Great American Institutions

The tower of Big Ben, London.What constitutes a “great institution?” I guess the best definition of a great institution is something that is a “characteristic and persistent feature in social or national life or habits.” Back home I’d think the pub could be considered a great British institution, steak and kidney pudding, fish and chips, Big Ben, the Tower of London, Marks and Spencer, etc, etc …

Part of the joy of coming to live in a different country is discovering those things that represent the character, social history and traditional habits of a place. Something, that when you see it or hear of it you instantly recognise it, understand its significance and its place in the foundation of the culture in which it exists. If I said Statue of Liberty, Eiffel Tower, Buckingham Palace … these are all icons of national identity and as such you’d immediately have a sense of the history and social significance that each of these hold in the national identity of each country. They feature large in the collective consciousness. But there are other things, smaller things but no less significant or prominent in the collective consciousness and therefore worthy of inclusion in the category of ‘national institution’.

There are two of these great American institutions almost on our doorstep – which in American terms means they could be at least a couple of miles away by car – and they are Waffle House and Dairy Queen. These two establishments alone could each be considered to be instrumental in the increase in girth to the waistline of the general populace!

Inside a Waffle House

For a Brit, unfamiliar with such havens of culinary delight, Waffle House might best be considered as the equivalent of a greasy spoon (I stress the word ‘might’ because I think they’re a lot better than your average British greasy spoon but it’s the closest equivalent I can come up with) in that they have that greasy spoon taste but done in an American Diner fashion and, they’re all exactly the same so you know precisely what to expect when you go in.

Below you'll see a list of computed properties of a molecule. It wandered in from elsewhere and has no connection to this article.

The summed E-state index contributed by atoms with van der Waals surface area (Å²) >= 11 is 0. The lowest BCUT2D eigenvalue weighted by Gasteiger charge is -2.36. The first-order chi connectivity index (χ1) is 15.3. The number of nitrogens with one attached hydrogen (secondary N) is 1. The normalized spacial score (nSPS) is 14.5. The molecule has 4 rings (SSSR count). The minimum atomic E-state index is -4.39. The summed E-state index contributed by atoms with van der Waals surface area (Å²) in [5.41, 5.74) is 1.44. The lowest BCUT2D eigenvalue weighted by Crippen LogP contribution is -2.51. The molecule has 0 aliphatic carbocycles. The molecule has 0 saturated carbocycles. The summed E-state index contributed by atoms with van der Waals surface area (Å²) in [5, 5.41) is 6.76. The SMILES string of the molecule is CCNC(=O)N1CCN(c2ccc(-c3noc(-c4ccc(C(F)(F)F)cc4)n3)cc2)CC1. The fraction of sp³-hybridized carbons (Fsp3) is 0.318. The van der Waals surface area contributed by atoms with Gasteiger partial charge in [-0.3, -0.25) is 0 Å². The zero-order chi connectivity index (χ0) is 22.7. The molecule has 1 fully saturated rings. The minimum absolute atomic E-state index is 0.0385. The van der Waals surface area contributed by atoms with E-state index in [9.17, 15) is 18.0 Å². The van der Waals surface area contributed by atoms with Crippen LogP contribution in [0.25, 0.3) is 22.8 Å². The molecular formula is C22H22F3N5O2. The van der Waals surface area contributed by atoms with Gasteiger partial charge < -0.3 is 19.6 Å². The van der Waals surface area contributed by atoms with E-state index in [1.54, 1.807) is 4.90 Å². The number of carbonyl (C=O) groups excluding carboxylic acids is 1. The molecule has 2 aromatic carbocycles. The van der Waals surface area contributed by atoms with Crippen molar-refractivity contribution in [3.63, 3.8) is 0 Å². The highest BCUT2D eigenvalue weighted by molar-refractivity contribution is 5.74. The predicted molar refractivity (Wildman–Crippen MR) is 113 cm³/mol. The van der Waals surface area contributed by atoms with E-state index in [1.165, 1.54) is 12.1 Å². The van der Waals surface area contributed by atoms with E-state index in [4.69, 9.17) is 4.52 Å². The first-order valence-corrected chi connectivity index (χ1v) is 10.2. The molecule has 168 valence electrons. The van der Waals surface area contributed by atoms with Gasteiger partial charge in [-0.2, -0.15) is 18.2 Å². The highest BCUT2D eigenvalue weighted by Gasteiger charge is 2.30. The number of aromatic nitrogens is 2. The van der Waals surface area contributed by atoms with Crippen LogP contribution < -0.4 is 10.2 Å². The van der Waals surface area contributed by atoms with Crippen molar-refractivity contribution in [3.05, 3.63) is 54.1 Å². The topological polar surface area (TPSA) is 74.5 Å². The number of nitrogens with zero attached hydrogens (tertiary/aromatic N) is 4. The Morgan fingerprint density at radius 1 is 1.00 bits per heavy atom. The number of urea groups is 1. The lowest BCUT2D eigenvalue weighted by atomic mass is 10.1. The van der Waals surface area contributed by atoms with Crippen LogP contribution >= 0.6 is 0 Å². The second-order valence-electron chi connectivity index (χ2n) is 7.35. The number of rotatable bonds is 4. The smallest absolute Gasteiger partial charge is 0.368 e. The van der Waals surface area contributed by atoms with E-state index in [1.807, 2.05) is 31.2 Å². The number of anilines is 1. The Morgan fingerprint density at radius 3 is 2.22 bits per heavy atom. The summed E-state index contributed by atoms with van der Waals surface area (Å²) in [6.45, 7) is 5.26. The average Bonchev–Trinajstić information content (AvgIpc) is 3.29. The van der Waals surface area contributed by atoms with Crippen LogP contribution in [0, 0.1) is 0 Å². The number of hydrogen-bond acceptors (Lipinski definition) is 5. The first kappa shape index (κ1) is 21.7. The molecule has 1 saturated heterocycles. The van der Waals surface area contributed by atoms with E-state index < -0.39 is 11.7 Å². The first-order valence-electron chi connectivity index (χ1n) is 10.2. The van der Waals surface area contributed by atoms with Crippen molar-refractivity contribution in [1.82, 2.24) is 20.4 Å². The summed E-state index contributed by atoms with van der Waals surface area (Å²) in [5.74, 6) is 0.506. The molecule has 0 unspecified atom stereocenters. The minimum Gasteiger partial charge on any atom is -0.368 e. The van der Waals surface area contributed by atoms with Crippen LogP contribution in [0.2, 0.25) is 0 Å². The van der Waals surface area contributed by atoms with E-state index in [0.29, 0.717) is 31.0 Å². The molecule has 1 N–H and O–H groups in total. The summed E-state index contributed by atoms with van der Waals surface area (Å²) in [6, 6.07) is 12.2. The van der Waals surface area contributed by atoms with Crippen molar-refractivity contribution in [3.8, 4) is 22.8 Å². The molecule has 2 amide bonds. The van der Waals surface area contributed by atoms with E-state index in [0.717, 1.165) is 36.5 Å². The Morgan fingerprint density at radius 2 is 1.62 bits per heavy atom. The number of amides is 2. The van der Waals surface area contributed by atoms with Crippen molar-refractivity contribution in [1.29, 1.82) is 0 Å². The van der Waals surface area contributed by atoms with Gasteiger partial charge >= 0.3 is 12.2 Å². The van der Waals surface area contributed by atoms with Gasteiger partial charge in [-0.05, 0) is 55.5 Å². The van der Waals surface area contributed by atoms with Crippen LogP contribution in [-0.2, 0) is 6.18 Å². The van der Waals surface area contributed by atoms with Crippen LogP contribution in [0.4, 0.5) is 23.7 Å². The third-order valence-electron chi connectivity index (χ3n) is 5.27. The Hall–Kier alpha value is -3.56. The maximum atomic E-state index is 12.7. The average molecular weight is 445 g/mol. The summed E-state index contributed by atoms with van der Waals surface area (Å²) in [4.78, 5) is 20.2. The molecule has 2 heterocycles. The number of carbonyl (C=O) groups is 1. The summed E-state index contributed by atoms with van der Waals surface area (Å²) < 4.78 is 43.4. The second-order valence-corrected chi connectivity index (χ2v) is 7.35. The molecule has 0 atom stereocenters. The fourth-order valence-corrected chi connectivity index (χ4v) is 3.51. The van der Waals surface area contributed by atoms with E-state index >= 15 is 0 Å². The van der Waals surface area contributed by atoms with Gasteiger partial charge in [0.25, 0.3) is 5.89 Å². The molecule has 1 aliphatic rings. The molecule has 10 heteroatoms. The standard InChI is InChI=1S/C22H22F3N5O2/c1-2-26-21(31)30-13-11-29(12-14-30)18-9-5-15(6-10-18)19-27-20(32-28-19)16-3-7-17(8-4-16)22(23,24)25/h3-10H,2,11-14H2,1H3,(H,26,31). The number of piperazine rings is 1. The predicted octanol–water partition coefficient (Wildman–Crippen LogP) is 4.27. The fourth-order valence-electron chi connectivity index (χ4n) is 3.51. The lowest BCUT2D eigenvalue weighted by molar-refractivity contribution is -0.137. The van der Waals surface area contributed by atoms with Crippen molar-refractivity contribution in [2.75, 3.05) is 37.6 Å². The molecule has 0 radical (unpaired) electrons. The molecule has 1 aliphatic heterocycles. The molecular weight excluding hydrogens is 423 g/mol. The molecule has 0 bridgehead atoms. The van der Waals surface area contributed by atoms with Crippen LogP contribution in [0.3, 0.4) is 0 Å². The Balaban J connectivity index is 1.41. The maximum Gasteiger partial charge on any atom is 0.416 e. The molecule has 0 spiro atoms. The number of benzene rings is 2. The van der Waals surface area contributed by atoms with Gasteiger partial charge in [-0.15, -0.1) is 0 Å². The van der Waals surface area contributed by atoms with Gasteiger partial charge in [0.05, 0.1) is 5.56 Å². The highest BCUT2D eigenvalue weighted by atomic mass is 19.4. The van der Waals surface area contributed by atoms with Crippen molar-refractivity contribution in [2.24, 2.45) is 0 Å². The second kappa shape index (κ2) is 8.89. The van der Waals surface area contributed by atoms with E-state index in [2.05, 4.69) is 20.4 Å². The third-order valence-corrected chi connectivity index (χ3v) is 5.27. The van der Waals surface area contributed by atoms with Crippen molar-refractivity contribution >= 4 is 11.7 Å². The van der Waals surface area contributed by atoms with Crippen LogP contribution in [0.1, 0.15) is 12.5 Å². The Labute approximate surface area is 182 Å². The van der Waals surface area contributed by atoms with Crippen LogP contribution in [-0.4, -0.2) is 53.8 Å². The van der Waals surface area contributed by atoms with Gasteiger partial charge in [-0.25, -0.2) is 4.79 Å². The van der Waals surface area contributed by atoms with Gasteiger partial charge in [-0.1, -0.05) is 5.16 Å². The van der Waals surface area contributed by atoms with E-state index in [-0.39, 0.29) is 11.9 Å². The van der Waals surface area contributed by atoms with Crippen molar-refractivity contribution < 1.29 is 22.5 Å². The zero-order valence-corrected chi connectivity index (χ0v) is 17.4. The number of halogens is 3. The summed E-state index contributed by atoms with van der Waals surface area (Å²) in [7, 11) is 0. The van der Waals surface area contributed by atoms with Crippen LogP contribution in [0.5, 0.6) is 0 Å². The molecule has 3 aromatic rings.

Waffle House Logo

The first Waffle House was opened in Atlanta, Georgia in 1955. After the first restaurant was opened there were no further plans for any more but customer loyalty grew rapidly and the tradition of providing “the friendliest service in town” was established. 1957 saw the second restaurant opened followed by two more so that by 1961 there were four small restaurants. The ’60s saw the establishment of the restaurant chain and the “yellow sign” could be seen across the Southeast along interstate highways and up and down city streets. After more than 50 years of friendly atmosphere and ‘great food fast’ this all American phenomenon has, without doubt, become a great American institution. And, best of all, it’s open 24 hours a day, 365 days a year.

Texas cheesesteak melt with hashbrowns.

Dairy Queen is often seen as the symbol of small-town America – the stores, were a fixture of social life in small towns in Midwestern and Southern United States during the 1950s and 1960s – whereas, in fact the first Dairy Queen store opened in Joliet, Illinois in 1940, however, the the formula was developed in 1938 by John Fremont “Grandpa” McCullough and his son Bradley – “Dairy Queen” is actually the name of the soft serve ice cream product. The story goes that they convinced a friend to offer the product in his ice cream store in Kankakee, Illinois. On the first day more than 1,600 servings were dished out in the first two hours, thus, it wasn’t long before the first Dairy Queen store was opened as detailed above.

What can I say about Dairy Queen? There’s nothing quite like sitting outside on a bench, in the shade of an umbrella, on a hot sunny afternoon, or in the cool of the evening as the sun slowly sets on the horizon, eating a chocolate frosted vanilla cone. Ahhh … Bliss!

Dairy Queen store, I74 West, Charlotte

Definitely two ‘Great American Institutions’.


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